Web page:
I have discovered a remarkable way to increase my productivity: taking a break in the middle of the day, sitting on the steps in front of my school building, and staring at the trees across the street.
I recently got interested in my fitness and overall health. I hired an expert personal trainer, Aaron Fountain, to do online fitness and health coaching. This past week, Aaron had me do a series of assessments, and one of them was to record my typical schedule: waking up, workday, bedtime, meals, exercise, breaks.
As I filled out the survey, I was struck by this fact: I schedule no breaks into my work day.
Yes, sometimes I take 15 to 20 minutes to eat lunch because I get hungry. I often eat lunch at a meeting with my assistant principals. However, I do not consciously look at my schedule and say, “When is a good time for a break?”
I thought about what my leadership consultants Ariel and Shya Kane had said at a seminar*: When they are working on a project, they take a break when they feel their energy waning. And when they are taking a break, they really take a break: they don’t continue to think about the project, or work on it in the background of their minds. When they return to the project, they’re fully rejuvenated and able to approach it creatively. They compared the act of constantly thinking about a project to having lots of apps open on your phone: eventually, even though you’re not actually using the apps, they drain your phone battery. Continuing to work on something in your mind, even when you’re not working on it physically, is like draining your own battery.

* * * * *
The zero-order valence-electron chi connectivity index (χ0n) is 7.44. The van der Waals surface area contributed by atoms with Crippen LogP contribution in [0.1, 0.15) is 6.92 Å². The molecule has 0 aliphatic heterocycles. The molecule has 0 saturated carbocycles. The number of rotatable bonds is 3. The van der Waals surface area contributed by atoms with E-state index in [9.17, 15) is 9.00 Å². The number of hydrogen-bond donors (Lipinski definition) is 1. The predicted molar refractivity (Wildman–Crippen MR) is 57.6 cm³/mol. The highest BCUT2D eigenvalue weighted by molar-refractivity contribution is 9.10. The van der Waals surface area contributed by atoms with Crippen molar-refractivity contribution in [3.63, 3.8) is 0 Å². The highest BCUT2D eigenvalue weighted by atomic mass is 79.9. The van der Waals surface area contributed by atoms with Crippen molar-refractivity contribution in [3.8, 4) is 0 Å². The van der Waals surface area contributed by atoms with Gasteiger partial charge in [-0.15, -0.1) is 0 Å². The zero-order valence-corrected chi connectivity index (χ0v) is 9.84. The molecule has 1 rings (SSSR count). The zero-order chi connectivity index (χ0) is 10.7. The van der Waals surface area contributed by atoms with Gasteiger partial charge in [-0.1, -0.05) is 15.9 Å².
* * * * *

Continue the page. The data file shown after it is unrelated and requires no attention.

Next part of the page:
This week, I started taking breaks. When I thought of what a break would look like for me, the most appealing idea was to sit on the steps in front of the school building and stare at the trees across the street.
I like trees, and these trees are remarkable: tall, stately, yet also gnarly and full of personality. Our school is situated across the street from a beautiful, sprawling campus housing a school for the blind, which includes dorms, playgrounds, lots of grass, and yes, trees. The trees are beautiful in winter too, because you can see their shape, their solidity, the branches winding and spreading out like webs.
I don’t think about much as I stare at the trees. Things that have happened during the day pass through my mind like clouds. If a great idea bubbles up, I jot it down on my phone, then put my phone away. I don’t try to meditate or do anything “deep.” I just hang out for a while– five minutes, or fifteen minutes– then go back into work when I feel rested, and start to feel a surge of enthusiasm around my next task. Until then, I do nothing in particular, just looking at the trees across the street.
Photo credit: Julie Nariman
*The Kanes’s next NYC seminar is called Transformational Time and Project Management and is being held on May 4-5, 2019.